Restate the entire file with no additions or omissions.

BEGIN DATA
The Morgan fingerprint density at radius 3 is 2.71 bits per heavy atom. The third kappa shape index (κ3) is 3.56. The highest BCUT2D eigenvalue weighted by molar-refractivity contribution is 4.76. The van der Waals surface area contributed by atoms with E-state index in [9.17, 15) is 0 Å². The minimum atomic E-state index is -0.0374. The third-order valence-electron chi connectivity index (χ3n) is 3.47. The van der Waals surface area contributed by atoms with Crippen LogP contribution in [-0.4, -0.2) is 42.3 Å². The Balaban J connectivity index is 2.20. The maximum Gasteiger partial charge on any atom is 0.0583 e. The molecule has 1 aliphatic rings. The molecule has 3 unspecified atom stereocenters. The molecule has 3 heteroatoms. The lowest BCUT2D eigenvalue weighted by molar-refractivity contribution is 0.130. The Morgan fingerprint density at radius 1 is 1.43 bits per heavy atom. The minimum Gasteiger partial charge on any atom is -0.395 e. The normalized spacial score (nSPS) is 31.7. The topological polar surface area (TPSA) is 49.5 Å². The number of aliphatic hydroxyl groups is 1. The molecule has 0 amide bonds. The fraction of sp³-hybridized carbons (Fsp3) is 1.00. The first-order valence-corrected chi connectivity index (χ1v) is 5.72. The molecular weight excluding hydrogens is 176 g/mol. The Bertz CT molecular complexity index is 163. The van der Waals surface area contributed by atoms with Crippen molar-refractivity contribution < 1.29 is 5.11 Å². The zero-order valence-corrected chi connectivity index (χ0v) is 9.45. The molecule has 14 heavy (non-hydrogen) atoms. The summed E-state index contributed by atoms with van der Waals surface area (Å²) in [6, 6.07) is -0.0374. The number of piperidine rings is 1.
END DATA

The Morgan fingerprint density at radius 3 is 2.71 bits per heavy atom. The third kappa shape index (κ3) is 3.56. The highest BCUT2D eigenvalue weighted by molar-refractivity contribution is 4.76. The van der Waals surface area contributed by atoms with E-state index in [9.17, 15) is 0 Å². The minimum atomic E-state index is -0.0374. The third-order valence-electron chi connectivity index (χ3n) is 3.47. The van der Waals surface area contributed by atoms with Crippen LogP contribution in [-0.4, -0.2) is 42.3 Å². The Balaban J connectivity index is 2.20. The maximum Gasteiger partial charge on any atom is 0.0583 e. The molecule has 1 aliphatic rings. The molecule has 3 unspecified atom stereocenters. The molecule has 3 heteroatoms. The lowest BCUT2D eigenvalue weighted by molar-refractivity contribution is 0.130. The Morgan fingerprint density at radius 1 is 1.43 bits per heavy atom. The minimum Gasteiger partial charge on any atom is -0.395 e. The normalized spacial score (nSPS) is 31.7. The topological polar surface area (TPSA) is 49.5 Å². The number of aliphatic hydroxyl groups is 1. The molecule has 0 amide bonds. The fraction of sp³-hybridized carbons (Fsp3) is 1.00. The first-order valence-corrected chi connectivity index (χ1v) is 5.72. The molecular weight excluding hydrogens is 176 g/mol. The Bertz CT molecular complexity index is 163. The van der Waals surface area contributed by atoms with Crippen molar-refractivity contribution < 1.29 is 5.11 Å². The zero-order valence-corrected chi connectivity index (χ0v) is 9.45. The molecule has 14 heavy (non-hydrogen) atoms. The summed E-state index contributed by atoms with van der Waals surface area (Å²) in [6, 6.07) is -0.0374. The number of piperidine rings is 1.